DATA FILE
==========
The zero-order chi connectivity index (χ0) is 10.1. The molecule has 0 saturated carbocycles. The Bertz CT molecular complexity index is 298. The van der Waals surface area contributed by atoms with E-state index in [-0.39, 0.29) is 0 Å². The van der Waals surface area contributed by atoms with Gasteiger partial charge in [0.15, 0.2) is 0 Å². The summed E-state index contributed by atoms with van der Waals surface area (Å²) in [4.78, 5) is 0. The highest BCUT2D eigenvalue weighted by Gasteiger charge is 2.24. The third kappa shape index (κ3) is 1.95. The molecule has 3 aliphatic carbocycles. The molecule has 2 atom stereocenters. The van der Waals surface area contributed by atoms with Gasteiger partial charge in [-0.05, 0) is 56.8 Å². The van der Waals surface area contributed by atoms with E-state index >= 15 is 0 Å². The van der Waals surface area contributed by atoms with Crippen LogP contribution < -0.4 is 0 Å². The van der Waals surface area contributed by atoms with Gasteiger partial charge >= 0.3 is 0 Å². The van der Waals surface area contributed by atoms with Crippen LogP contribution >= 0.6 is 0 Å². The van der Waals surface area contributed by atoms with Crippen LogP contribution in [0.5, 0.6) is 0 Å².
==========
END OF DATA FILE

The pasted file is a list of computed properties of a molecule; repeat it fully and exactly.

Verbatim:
The zero-order chi connectivity index (χ0) is 10.1. The molecule has 0 saturated carbocycles. The Bertz CT molecular complexity index is 298. The van der Waals surface area contributed by atoms with E-state index in [-0.39, 0.29) is 0 Å². The van der Waals surface area contributed by atoms with Gasteiger partial charge in [0.15, 0.2) is 0 Å². The summed E-state index contributed by atoms with van der Waals surface area (Å²) in [4.78, 5) is 0. The highest BCUT2D eigenvalue weighted by Gasteiger charge is 2.24. The third kappa shape index (κ3) is 1.95. The molecule has 3 aliphatic carbocycles. The molecule has 2 atom stereocenters. The van der Waals surface area contributed by atoms with Gasteiger partial charge in [-0.05, 0) is 56.8 Å². The van der Waals surface area contributed by atoms with E-state index >= 15 is 0 Å². The van der Waals surface area contributed by atoms with Crippen LogP contribution < -0.4 is 0 Å². The van der Waals surface area contributed by atoms with Gasteiger partial charge >= 0.3 is 0 Å². The van der Waals surface area contributed by atoms with Crippen LogP contribution >= 0.6 is 0 Å². The van der Waals surface area contributed by atoms with Crippen LogP contribution in [0.5, 0.6) is 0 Å².